Urban IPM

Friday, February 5, 2016

Zika virus

I thought I would jump on the band wagon and get some information out about Zika virus.  This seems to be the latest and (not the) greatest in the news as of late.  Considering that the first case of local transmission was detected within Texas in the past week, everyone needs to know about this so they can take proper precautions.

Zika virus is transmitted by Aedes mosquitoes.  Currently, there is no specific treatment for the virus, nor is there a vaccine.  The best way to avoid getting Zika virus is to avoid being bitten by infected mosquitoes.  Zika virus can be contracted through the bite of an infected mosquito, through blood transfusions, through sexual contact, and from mother to child during pregnancy.

While the incubation period of Zika virus is unknown, it is thought to be from a few days to a week long.  Symptoms include fever, skin rash, conjunctivitis, muscle and joint pain, and headache.  Symptoms tend to be mild and last from 2-7 days. About 20% of people with Zika virus actually get ill from the virus and severe disease that requires hospitalization is uncommon.  Death due to the virus is rare.

The Aedes mosquitoes that transmit Zika virus are also able to transmit dengue and Chikungunya viruses.  These mosquitoes are daytime biters, but can also bite at night.  Aedes mosquitoes tend to lay their eggs near or in standing water, so reducing these sources can be a way to reduce mosquito populations near your home.  More information on reducing sources here.

To protect yourself from mosquito bites, wear light colored clothing that covers as much skin as possible, use insect repellent (read and follow label instructions), use screening on doors and windows, reduce standing water, and if sleeping outside, use mosquito netting.

For more information on Zika virus, please see the CDC website here:

Monday, January 25, 2016

Boxelder bugs

During the winter (if you can call the weather we're having in Texas winter....), people may have the opportunity to see boxelder bugs emerge out of their overwintering sites on warm, sunny days.  As they can show up all of a sudden in somewhat large numbers, it can be startling.

Boxelder bugs are dark brownish-black insects with reddish-orange markings around the edges of the thorax and wings.  The bugs are about 1/2 an inch long as an adult.  Nymphs, or immatures, look similar to adults but are smaller and lack fully developed wings.  Since the wings are not fully developed on immature stages, the red abdomen shows through.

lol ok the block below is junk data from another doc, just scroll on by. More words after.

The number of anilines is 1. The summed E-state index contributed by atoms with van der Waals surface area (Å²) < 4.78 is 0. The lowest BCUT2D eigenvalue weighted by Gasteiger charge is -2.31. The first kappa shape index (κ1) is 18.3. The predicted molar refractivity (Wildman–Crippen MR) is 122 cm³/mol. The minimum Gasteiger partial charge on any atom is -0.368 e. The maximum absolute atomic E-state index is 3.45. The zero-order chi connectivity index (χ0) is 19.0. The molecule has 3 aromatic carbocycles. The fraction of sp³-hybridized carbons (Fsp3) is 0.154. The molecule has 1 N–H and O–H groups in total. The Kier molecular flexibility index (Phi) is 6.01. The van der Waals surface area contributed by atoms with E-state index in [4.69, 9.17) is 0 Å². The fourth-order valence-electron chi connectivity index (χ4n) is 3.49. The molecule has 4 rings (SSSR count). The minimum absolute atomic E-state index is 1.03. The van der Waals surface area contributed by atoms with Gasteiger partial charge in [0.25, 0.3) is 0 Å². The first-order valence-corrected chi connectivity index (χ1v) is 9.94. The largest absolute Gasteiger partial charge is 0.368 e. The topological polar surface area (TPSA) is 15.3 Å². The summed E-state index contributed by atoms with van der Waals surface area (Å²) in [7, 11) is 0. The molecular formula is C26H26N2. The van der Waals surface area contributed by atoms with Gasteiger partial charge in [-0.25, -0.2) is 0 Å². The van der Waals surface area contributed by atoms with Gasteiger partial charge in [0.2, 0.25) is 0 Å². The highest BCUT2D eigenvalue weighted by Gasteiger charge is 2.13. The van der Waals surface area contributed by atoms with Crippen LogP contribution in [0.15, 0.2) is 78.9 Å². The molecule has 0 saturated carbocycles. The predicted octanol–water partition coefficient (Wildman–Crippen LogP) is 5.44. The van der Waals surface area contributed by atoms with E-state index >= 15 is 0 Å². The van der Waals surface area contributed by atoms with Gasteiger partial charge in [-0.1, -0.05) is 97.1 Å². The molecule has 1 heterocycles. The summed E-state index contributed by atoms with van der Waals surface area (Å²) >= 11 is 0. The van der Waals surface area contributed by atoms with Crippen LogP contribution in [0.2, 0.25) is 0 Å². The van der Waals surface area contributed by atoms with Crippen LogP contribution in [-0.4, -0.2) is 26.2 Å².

While boxelder bugs typically do not cause damage to the landscape or structure, they may become a nuisance in and around homes from fall until spring.  In the fall, adults and nymphs may gather in large numbers to move to overwintering areas.  Boxelder bugs spend the winter in cracks and crevices in walls, around door and window casings, tree holes and in debris on the ground.  Sometimes they will try to move indoors to overwinter.  On warm days from fall until spring, boxelder bugs emerge from their overwintering location to warm themselves in the sun.

Boxelder bugs feed primarily on the seed pods of female boxelder trees, but occasionally feed on other trees such as plum, cherry, apple, ash and maple.  The insects pierce plant tissue with their mouthparts and suck juice from the plant.  Even though the insects feed on plant juices, they usually do not cause damage to the tree.

Removing female boxelder trees from the area may solve problems with large, repeated infestation of boxelder bugs.  Hiding places can also be reduced or eliminated by removing debris such as boards, leaves and rocks from the area as well as sealing cracks and crevices around the home with sealant.  If chemical treatment is desired, treat overwintering areas with chemicals containing active ingredients such as pyrethrins, cyfluthrin, bifenthrin, carbaryl or acephate.

Friday, January 8, 2016

2016 All Bugs Good and Bad Webinar Series- FREE!

Please join in for the 2016 All Bugs Good and Bad Webinar Series.  This webinar series provides information about good and bad insects.  Webinars are free and open to everyone.   We will discuss how you can help pollinators and other good insects by using pesticides properly.  We will also talk about how to control insects we think of as bad, like fire ants, vegetable bugs, a new invasive fruit fly, and cockroaches. We will even have a webinar about snakes, although they're not really insects but can be a pest or a beneficial, depending on how you look at them.  

Webinars will be on the first Friday of each month at 1 p.m. Central time.  The webinars are brought to you by the following eXtension Communities of Practice: Imported Fire Ants, and Urban IPM; and by the Alabama Cooperative Extension System, the Texas A&M AgriLife Extension Service,  and the University of Georgia Center for Urban Agriculture.

The first webinar of the year will be on February 5, titled "Don't Let the Insects Eat Your Vegetables" and presented by Ayanava Majumdar, Extension Specialist with Alabama Cooperative Extension System.